• Michael Holt

THE MARATHON MONKS OF MT. HIEI

Updated: Oct 12


Photo by Gerald Forster


“It is only when a man is completely determined to achieve something that he can realize his inner power.”

- Shinsho Utsumi

(Tendai Abbot and Marathon Monk)


I first learned of the Marathon Monks of Mt. Hiei from my teacher, Shinzen Young, while sitting in the zendo during one of his Dharma talks on retreat


Shinzen shared the memorable experience of meeting a Marathon Monk while he himself was practicing as a Shingon monastic during his three years on Mt. Koya, in rural Japan. The tales he told of these legendary men were so extraordinary they are hard to even believe.


They are true.


The Marathon Monks are select individuals from the Tendai sect of Buddhism, stationed northeast of Kyoto at a monastery on Mt. Hiei. What sets them apart is Kaihogyo, “The Thousand Walks,” a tradition that has been alive for over one thousand years. Over the course of a seven year period, a Marathon Monk vows to complete 1000 marathons.


The commitment to become a Marathon Monk is freely chosen, and the stakes are very high.


During his seven year commitment, a Marathon Monk carries a rope and a knife. Not to defend himself as he travels alone through the woods before dawn, but because

should he fail, for any reason whatsoever, this very rope and knife will become the implements of his ritual suicide.


The foothills of Mt Hiei are littered with the unmarked graves of Tendai monks who have failed to complete the thousand walks, but did honor their commitment to take their own life.


Each of the thousand marathons is a long pilgrimage to Mt. Hiei’s two hundred and seventy sacred sites.


Tanno Ajaro is a Marathon Monk in training. Rising at 2am, he begins his journey. Dressed in white funeral robes to remind him that he is already dead, wearing sandals made for him by devoted peasant farmers, and walking briskly in formal meditation practice (known as hoko-zen) he endures spinal contortion, blown knees, busted toes, and crippling physical pain. He’s been doing this for years. Day in and day out.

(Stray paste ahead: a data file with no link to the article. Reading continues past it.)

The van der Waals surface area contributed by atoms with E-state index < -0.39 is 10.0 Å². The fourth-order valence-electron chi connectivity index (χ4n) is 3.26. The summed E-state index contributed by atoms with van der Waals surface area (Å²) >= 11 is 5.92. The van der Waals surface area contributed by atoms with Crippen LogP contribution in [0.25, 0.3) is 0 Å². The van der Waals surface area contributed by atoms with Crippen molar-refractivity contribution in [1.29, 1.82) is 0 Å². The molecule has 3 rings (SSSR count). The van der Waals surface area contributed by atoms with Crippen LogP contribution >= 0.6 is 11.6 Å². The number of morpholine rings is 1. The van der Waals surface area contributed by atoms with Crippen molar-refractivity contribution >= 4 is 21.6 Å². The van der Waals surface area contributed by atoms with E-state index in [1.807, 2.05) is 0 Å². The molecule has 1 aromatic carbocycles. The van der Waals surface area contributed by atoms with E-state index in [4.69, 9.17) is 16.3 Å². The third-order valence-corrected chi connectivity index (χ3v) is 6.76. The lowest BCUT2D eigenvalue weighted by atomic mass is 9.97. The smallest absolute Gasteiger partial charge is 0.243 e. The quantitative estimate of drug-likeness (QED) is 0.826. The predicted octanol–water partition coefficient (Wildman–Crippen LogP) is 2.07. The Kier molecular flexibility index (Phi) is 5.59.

He perseveres.


His wise elder, the Abbot of the Tendai sect says, “Pain does not matter. It is only a symptom of effort. The first and the last day of the 1000 days walk are exactly the same. The beginning is the end, and the end is the beginning. Your only aim must be to achieve your purpose.”


Tanno endured the first three years, which he says were the hardest. A constantly aching body, no sleep, and near constant diarrhea were not enough to stop his resolve. Once, he says, the pain was so severe he had to walk backwards.


In addition to the physical trauma, we can only imagine what pain and darkness he surely encountered in the recesses of his own mind.


He perseveres.


After year five, having walked the first seven hundred marathons, Tanno completed what is known in Tendai as The Great Fast.


Tanno has relentlessly pushed his body, mind and spirit for half a decade. Now, as part of Kaihogyo tradition, he will go nine days without food, water, or sleep.